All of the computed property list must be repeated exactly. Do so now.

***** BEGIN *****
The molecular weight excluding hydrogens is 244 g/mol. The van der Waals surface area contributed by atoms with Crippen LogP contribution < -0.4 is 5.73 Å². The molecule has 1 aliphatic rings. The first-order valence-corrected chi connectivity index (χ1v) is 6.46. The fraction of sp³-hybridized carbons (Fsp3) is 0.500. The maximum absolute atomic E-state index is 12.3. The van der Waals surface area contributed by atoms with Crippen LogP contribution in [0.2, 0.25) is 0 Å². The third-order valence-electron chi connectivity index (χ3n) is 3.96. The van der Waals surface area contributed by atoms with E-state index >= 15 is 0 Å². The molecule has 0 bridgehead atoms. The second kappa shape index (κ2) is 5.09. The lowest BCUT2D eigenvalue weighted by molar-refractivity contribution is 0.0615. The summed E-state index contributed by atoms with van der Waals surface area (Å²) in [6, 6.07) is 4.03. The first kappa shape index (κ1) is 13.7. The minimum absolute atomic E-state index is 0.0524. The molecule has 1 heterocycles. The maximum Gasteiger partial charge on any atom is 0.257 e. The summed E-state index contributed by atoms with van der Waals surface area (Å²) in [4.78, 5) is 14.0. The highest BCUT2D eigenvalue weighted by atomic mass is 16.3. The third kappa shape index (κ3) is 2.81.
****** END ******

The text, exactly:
The molecular weight excluding hydrogens is 244 g/mol. The van der Waals surface area contributed by atoms with Crippen LogP contribution < -0.4 is 5.73 Å². The molecule has 1 aliphatic rings. The first-order valence-corrected chi connectivity index (χ1v) is 6.46. The fraction of sp³-hybridized carbons (Fsp3) is 0.500. The maximum absolute atomic E-state index is 12.3. The van der Waals surface area contributed by atoms with Crippen LogP contribution in [0.2, 0.25) is 0 Å². The third-order valence-electron chi connectivity index (χ3n) is 3.96. The van der Waals surface area contributed by atoms with E-state index >= 15 is 0 Å². The molecule has 0 bridgehead atoms. The second kappa shape index (κ2) is 5.09. The lowest BCUT2D eigenvalue weighted by molar-refractivity contribution is 0.0615. The summed E-state index contributed by atoms with van der Waals surface area (Å²) in [6, 6.07) is 4.03. The first kappa shape index (κ1) is 13.7. The minimum absolute atomic E-state index is 0.0524. The molecule has 1 heterocycles. The maximum Gasteiger partial charge on any atom is 0.257 e. The summed E-state index contributed by atoms with van der Waals surface area (Å²) in [4.78, 5) is 14.0. The highest BCUT2D eigenvalue weighted by atomic mass is 16.3. The third kappa shape index (κ3) is 2.81.